Marc Marquez will not ride at the Phillip Island test, scheduled for next week, and will only return to riding at the first race of the season at Qatar.
After meeting with Dr. Xavier Mir in Barcelona today, Marquez was told it would be better to rest and recuperate as fully as possible before attempting to ride a MotoGP bike again.
The decision to wait until the race at Qatar also settles a potential argument over testing at Phillip Island and Qatar.
HRC had been contemplating sending Marquez to test with the satellite and Open class riders at Qatar, rather than the factory riders at Phillip Island, where they are testing tires for Bridgestone. Honda asked Race Direction for permission to allow Marquez to test at Qatar, but Yamaha and Ducati lodged an objection.
The split between factory and non-factory testing had been agreed at the end of last year, to give Bridgestone a chance to test tires, but Yamaha and Ducati feared that Marquez would gain an unfair advantage if he was allowed to test at Qatar just a week ahead of the season opener.
If Marquez was to test at Qatar, Yamaha said, then Jorge Lorenzo and Valentino Rossi would test at Qatar as well, abandoning the tire test.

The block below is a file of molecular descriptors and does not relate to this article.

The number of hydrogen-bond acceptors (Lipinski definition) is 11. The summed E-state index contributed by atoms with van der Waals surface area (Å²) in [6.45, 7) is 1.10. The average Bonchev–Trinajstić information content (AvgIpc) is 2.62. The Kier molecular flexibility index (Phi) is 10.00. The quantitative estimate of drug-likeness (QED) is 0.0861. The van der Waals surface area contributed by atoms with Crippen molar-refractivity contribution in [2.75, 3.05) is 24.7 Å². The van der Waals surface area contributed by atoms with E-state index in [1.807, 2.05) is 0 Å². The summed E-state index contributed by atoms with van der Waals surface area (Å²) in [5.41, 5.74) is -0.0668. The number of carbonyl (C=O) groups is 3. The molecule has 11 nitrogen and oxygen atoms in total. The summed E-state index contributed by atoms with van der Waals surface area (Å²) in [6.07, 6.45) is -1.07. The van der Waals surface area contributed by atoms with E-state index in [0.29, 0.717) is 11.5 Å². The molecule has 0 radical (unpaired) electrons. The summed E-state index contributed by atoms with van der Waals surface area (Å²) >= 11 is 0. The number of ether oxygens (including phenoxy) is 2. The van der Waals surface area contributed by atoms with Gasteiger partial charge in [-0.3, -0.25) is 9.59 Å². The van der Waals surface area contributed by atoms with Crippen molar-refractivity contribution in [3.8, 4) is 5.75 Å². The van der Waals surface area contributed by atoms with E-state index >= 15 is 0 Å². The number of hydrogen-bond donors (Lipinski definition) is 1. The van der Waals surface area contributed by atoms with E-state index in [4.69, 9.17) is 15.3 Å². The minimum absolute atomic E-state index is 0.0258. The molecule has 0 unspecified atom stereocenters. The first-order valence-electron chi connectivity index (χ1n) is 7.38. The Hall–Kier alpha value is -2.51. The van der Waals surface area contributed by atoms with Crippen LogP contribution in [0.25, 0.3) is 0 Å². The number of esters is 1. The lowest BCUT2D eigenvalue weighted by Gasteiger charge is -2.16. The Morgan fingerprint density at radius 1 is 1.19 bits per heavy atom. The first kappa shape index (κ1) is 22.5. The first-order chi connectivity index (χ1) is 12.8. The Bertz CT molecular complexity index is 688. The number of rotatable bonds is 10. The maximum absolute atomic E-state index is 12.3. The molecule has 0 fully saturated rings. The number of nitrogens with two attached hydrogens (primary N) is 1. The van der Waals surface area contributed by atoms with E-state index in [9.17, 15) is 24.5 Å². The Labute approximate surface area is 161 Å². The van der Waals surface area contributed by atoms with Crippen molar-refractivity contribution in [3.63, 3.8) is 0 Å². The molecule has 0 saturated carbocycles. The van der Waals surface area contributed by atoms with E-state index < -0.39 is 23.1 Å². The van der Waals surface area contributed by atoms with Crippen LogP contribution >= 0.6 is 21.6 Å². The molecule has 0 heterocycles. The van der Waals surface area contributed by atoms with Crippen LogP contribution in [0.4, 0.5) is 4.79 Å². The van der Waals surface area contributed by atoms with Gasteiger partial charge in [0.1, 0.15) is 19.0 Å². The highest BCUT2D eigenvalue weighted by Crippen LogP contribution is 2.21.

Paolo Ciabatti, head of Ducati’s MotoGP project, told GPOne that allowing Marquez to test at Qatar would not be fair. They had put themselves at the disposal of the championship, to assist Bridgestone with the tire test, Ciabatti said.
The Italian factory had originally proposed to test at Phillip Island only with their test riders, but Bridgestone had requested they send their factory riders, to provide the best data possible. Ducati had agreed, and they did not want to be punished by giving away an advantage to Marquez.
With Marquez now deciding to return only at the first race, the situation has been resolved. It also means that the reigning world champion has more time for his fractured fibula to heal.
Source: HRC; Photos: © 2013 Scott Jones / Scott Jones Photography – All Rights Reserved
This article was originally published on MotoMatters, and is republished here on Asphalt & Rubber with permission by the author.